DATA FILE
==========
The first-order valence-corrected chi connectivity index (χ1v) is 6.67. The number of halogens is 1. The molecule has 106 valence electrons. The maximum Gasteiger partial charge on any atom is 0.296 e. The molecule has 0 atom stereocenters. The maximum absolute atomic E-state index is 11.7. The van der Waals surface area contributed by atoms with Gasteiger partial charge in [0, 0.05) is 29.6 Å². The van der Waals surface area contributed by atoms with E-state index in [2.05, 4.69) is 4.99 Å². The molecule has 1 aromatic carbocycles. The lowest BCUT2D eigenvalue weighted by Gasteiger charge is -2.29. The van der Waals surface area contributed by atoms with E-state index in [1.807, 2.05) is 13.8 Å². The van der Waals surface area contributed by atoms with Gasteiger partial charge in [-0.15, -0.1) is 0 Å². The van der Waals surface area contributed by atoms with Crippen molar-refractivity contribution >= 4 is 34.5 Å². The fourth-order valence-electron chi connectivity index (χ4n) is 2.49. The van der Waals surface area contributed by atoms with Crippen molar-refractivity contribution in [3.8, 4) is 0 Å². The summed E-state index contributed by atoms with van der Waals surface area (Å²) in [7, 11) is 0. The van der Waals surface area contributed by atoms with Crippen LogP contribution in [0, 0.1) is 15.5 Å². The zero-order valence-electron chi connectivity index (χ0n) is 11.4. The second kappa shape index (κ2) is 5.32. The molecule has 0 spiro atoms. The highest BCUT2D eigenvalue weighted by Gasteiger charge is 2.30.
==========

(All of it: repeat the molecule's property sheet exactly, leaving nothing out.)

The first-order valence-corrected chi connectivity index (χ1v) is 6.67. The number of halogens is 1. The molecule has 106 valence electrons. The maximum Gasteiger partial charge on any atom is 0.296 e. The molecule has 0 atom stereocenters. The maximum absolute atomic E-state index is 11.7. The van der Waals surface area contributed by atoms with Gasteiger partial charge in [0, 0.05) is 29.6 Å². The van der Waals surface area contributed by atoms with E-state index in [2.05, 4.69) is 4.99 Å². The molecule has 1 aromatic carbocycles. The lowest BCUT2D eigenvalue weighted by Gasteiger charge is -2.29. The van der Waals surface area contributed by atoms with E-state index in [1.807, 2.05) is 13.8 Å². The van der Waals surface area contributed by atoms with Gasteiger partial charge in [-0.15, -0.1) is 0 Å². The van der Waals surface area contributed by atoms with Crippen molar-refractivity contribution >= 4 is 34.5 Å². The fourth-order valence-electron chi connectivity index (χ4n) is 2.49. The van der Waals surface area contributed by atoms with Crippen molar-refractivity contribution in [3.8, 4) is 0 Å². The summed E-state index contributed by atoms with van der Waals surface area (Å²) in [7, 11) is 0. The van der Waals surface area contributed by atoms with Crippen LogP contribution in [0, 0.1) is 15.5 Å². The zero-order valence-electron chi connectivity index (χ0n) is 11.4. The second kappa shape index (κ2) is 5.32. The molecule has 0 spiro atoms. The highest BCUT2D eigenvalue weighted by Gasteiger charge is 2.30.